Researchers improved on a technique called stimulated Raman spectroscopy to capture real-time images in the skin of living mice. To observe the absorption of trans-retinol, a common skin-care product, into a mouse’s skin, the team tuned two lasers to the frequency of a lipid in the drug and trained the lasers on the application site, yielding images in real time of the drug traveling down a hair shaft into the sebaceous gland.
Using stimulated Raman spectroscopy, researchers tuned lasers to the frequency of proteins in red blood cells. They trained the lasers on blood vessels in the ear of a mouse. A detector captured the resulting protein signals, translating them into images, which researchers sequenced together to create a video of red blood cells flowing through the capillaries of a mouse. The movie shows a Y-shaped junction of blood capillaries with individual red blood cells.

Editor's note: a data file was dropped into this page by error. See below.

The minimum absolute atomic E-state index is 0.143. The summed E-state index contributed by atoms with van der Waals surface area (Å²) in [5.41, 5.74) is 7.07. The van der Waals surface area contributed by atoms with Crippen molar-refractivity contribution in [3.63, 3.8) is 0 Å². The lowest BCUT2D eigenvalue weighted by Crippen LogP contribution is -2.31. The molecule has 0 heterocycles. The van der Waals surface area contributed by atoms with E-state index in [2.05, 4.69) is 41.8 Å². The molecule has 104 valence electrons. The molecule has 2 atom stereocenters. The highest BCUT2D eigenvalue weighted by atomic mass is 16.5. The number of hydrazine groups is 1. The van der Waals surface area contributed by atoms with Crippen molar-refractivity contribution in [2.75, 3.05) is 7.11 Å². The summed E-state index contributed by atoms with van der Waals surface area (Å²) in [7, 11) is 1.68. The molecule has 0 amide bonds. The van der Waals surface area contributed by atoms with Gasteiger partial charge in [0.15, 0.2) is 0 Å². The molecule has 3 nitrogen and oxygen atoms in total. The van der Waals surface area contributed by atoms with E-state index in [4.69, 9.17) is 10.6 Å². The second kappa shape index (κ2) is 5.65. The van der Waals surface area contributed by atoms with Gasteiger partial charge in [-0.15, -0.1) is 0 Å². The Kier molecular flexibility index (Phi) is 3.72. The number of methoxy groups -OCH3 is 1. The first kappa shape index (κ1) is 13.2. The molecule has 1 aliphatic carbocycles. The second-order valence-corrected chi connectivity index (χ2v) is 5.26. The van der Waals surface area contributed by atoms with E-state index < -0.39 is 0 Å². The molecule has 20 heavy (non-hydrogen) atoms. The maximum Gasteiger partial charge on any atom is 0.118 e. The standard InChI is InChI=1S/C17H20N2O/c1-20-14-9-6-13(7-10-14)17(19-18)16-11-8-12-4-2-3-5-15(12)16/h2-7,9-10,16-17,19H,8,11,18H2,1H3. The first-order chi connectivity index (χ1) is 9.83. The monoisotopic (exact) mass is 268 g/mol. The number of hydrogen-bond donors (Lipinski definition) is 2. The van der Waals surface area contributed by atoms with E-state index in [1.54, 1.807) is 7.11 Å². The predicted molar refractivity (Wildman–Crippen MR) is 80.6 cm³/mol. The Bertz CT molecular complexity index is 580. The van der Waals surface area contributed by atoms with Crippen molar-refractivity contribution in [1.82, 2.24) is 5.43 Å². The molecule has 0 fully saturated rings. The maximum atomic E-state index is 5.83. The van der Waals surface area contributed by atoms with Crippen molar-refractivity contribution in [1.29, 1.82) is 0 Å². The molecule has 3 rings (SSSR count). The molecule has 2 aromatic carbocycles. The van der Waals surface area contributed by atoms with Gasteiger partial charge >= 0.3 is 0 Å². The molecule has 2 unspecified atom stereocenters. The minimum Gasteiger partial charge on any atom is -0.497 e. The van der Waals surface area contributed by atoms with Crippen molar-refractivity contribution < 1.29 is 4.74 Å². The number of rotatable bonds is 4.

A new imaging method developed at Stanford reveals the complex array of synapses in the cortex.
Researchers demonstrate a collaborative augmented reality game.
Technology Review reporter Lauren Cox tests the Zipcar app, which lets drivers find the nearest available car in 55 cities, on the iPhone. The mobile-phone app lets customers be more spontaneous about renting a vehicle for an hour or so.
Vuzix, a company that makes virtual- and augmented-reality goggles, recently visited Technology Review to demonstrate its new Wrap 920AR glasses.
This video illustrates how you can get the price of buildings in Paris, simply by using the camera of a mobile phone and an augmented-reality application powered by Layar technology.
A full-color holographic display system refreshes every two seconds, fast enough to send live 3-D images.
Technology Review visits Ed Boyden, an assistant professor at the Media Lab and leader of the Synthetic Neurobiology Group at MIT, in his lab, where he demonstrates a device to turn neurons on and off and discusses how photosensitive proteins can be used to study and manipulate the workings on the brain.
Rosalind Picard, professor at MIT, explains and demonstrates the Q Sensor.